Energy prices, the federal deficit and unemployment are the three key factors that caused U.S. investor optimism to decline in May, according to the Wells Fargo/Gallup Investor and Retirement Optimism Index, which dropped to 33 from 42 in February, when the survey was last taken. The Index’s decline was driven by non-retirees, whose score fell to 24 in May from February’s 35, Gallup said in a statement. Retirees’ optimism was unchanged at 61.
The Index, Gallup said, is “a broad measure of investor perceptions that tends to be a precursor of future economic activity and is consistent with a future decline in the overall U.S. economy.” The Index peaked at 178 in January 2000, just before the dot-com bubble burst. It reached a record low of -64 in February 2009 just before the equity markets reached bottom that March.
A random sample of 1,099 U.S. adults with investible assets of $10,000 or more were asked to evaluate the impact of 15 factors on the U.S. investment climate. The price of energy, including gas and oil, rose the most dramatically from 60 percent in February to 79 percent. Concern over the federal deficit, which has implications for the investment climate, increased from 71 percent to 75 percent. Surprisingly, investor concern about unemployment dropped from 71 to 67. However, this survey was taken before the most recent national unemployment figure of 9 percent was announced.
Concern over the financial condition of state and local governments was unchanged at 58 percent.
Gallup’s polling data coincides with similar attitudes revealed by Spectrem Group research across wealth levels. In Mass Affluent households with a net worth between $500,000 and $1 million (not including primary residence), nearly three-quarters (74 percent) are most concerned about a prolonged economic downturn, while 73 percent are most concerned about the national debt, and 70 percent are concerned about tax increases. Sixty-six percent are wary about the political environment.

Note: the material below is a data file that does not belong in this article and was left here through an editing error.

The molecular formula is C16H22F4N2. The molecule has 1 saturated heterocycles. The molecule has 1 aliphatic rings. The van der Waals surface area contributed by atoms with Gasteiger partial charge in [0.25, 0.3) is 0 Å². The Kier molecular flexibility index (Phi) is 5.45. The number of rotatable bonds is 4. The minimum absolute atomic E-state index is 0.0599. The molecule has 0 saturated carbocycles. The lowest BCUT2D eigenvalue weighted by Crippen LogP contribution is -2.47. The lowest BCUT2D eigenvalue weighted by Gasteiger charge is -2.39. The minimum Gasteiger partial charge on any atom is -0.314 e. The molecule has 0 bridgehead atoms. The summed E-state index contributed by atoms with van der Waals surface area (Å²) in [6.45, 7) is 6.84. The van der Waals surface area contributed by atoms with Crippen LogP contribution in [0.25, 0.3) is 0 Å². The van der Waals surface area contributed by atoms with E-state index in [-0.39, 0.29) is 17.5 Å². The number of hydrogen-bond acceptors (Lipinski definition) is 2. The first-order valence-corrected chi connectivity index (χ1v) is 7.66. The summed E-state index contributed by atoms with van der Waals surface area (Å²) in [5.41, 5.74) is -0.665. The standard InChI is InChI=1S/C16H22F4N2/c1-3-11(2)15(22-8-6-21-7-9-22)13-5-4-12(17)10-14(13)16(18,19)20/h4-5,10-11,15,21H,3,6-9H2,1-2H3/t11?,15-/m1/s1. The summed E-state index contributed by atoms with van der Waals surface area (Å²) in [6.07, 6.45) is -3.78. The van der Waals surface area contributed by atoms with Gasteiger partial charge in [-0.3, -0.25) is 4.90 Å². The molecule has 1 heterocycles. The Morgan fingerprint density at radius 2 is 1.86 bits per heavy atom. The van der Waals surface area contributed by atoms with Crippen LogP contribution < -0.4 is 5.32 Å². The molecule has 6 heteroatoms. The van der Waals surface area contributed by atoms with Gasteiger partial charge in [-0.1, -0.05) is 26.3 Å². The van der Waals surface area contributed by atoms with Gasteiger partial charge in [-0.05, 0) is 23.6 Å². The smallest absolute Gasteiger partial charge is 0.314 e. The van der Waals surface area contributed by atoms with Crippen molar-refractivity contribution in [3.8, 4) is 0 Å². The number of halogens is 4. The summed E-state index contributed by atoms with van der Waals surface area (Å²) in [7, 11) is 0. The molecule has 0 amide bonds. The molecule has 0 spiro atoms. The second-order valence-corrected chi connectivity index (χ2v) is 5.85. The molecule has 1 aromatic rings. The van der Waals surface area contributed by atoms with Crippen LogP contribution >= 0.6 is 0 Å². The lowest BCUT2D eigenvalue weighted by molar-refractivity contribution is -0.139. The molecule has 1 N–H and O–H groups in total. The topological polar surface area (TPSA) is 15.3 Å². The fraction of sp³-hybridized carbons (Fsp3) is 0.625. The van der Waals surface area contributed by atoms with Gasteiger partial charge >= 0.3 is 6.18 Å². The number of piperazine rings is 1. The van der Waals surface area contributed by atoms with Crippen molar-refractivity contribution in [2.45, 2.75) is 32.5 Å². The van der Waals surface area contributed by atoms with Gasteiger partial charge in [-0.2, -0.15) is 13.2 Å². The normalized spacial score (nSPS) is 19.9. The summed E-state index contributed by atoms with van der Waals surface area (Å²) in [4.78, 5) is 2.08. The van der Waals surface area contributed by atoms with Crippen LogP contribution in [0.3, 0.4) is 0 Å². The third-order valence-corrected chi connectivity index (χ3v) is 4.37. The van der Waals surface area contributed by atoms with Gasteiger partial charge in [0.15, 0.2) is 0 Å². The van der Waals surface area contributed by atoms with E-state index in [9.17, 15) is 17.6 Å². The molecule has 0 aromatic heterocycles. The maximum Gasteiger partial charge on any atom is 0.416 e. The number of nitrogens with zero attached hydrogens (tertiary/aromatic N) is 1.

Millionaire households polled by Spectrem are more concerned with the political environment (72 percent) than they are with a continued economic downturn (70 percent), while Ultra High Net Worth households with a net worth between $5 million and $4.9 million (NIPR) rank tax increases (73 percent) second on their list of national concerns behind the national debt (81 percent).
Another Spectrem survey of investors with $500,000 of investible assets and $1 million of financial assets, respectively, the political environment and gas and oil prices were the news stories they are following most closely.
And while Spectrem’s Millionaire Investor Confidence Index (SMICI)sm and Spectrem’s Affluent Investor Confidence Index (SAICI)sm both posted increases last month—2 points and nine points, respectively, both remained in neutral territory.
Is the U.S. economy is experiencing a temporary “soft patch” impacted by such factors as severe weather in the U.S., the earthquake and tsunami in Japan, and high gas prices? Or do investor’s declined or tempered optimism coupled with continued declines in the stock market suggest that investors do not think these issues are temporary?